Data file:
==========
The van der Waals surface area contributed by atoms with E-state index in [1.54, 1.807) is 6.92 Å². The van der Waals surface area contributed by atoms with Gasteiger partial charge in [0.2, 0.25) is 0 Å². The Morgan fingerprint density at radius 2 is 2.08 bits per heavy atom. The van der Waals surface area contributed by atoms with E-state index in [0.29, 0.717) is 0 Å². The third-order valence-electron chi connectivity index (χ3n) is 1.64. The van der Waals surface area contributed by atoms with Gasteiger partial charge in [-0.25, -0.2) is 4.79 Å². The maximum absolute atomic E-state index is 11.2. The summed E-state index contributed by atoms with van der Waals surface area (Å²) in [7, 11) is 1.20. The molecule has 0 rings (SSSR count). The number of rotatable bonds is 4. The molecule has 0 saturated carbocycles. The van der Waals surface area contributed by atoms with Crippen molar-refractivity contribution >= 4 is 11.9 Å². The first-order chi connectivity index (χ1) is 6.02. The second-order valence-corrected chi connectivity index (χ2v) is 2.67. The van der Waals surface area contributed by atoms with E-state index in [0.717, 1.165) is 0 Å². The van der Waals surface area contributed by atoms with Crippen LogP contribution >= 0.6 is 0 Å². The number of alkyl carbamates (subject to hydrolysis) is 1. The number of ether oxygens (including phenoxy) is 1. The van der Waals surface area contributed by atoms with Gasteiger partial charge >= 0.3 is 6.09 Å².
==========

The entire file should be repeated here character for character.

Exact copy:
The van der Waals surface area contributed by atoms with E-state index in [1.54, 1.807) is 6.92 Å². The van der Waals surface area contributed by atoms with Gasteiger partial charge in [0.2, 0.25) is 0 Å². The Morgan fingerprint density at radius 2 is 2.08 bits per heavy atom. The van der Waals surface area contributed by atoms with E-state index in [0.29, 0.717) is 0 Å². The third-order valence-electron chi connectivity index (χ3n) is 1.64. The van der Waals surface area contributed by atoms with Gasteiger partial charge in [-0.25, -0.2) is 4.79 Å². The maximum absolute atomic E-state index is 11.2. The summed E-state index contributed by atoms with van der Waals surface area (Å²) in [7, 11) is 1.20. The molecule has 0 rings (SSSR count). The number of rotatable bonds is 4. The molecule has 0 saturated carbocycles. The van der Waals surface area contributed by atoms with Crippen molar-refractivity contribution >= 4 is 11.9 Å². The first-order chi connectivity index (χ1) is 6.02. The second-order valence-corrected chi connectivity index (χ2v) is 2.67. The van der Waals surface area contributed by atoms with E-state index in [0.717, 1.165) is 0 Å². The van der Waals surface area contributed by atoms with Crippen LogP contribution >= 0.6 is 0 Å². The number of alkyl carbamates (subject to hydrolysis) is 1. The number of ether oxygens (including phenoxy) is 1. The van der Waals surface area contributed by atoms with Gasteiger partial charge >= 0.3 is 6.09 Å².